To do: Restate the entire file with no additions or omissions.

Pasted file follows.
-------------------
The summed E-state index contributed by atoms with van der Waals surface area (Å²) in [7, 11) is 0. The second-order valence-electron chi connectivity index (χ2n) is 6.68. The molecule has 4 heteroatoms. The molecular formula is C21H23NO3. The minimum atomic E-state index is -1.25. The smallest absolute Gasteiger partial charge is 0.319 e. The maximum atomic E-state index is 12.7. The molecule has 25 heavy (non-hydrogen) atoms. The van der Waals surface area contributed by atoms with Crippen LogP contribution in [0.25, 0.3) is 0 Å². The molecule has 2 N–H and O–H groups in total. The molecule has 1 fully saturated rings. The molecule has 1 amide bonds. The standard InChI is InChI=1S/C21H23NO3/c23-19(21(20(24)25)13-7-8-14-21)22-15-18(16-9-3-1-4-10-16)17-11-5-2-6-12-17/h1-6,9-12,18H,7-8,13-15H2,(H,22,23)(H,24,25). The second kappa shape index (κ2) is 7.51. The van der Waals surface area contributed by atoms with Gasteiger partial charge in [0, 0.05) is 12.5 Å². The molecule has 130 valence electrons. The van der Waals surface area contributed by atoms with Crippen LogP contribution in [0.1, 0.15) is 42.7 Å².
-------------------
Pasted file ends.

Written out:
The summed E-state index contributed by atoms with van der Waals surface area (Å²) in [7, 11) is 0. The second-order valence-electron chi connectivity index (χ2n) is 6.68. The molecule has 4 heteroatoms. The molecular formula is C21H23NO3. The minimum atomic E-state index is -1.25. The smallest absolute Gasteiger partial charge is 0.319 e. The maximum atomic E-state index is 12.7. The molecule has 25 heavy (non-hydrogen) atoms. The van der Waals surface area contributed by atoms with Crippen LogP contribution in [0.25, 0.3) is 0 Å². The molecule has 2 N–H and O–H groups in total. The molecule has 1 fully saturated rings. The molecule has 1 amide bonds. The standard InChI is InChI=1S/C21H23NO3/c23-19(21(20(24)25)13-7-8-14-21)22-15-18(16-9-3-1-4-10-16)17-11-5-2-6-12-17/h1-6,9-12,18H,7-8,13-15H2,(H,22,23)(H,24,25). The second kappa shape index (κ2) is 7.51. The van der Waals surface area contributed by atoms with Gasteiger partial charge in [0, 0.05) is 12.5 Å². The molecule has 130 valence electrons. The van der Waals surface area contributed by atoms with Crippen LogP contribution in [0.1, 0.15) is 42.7 Å².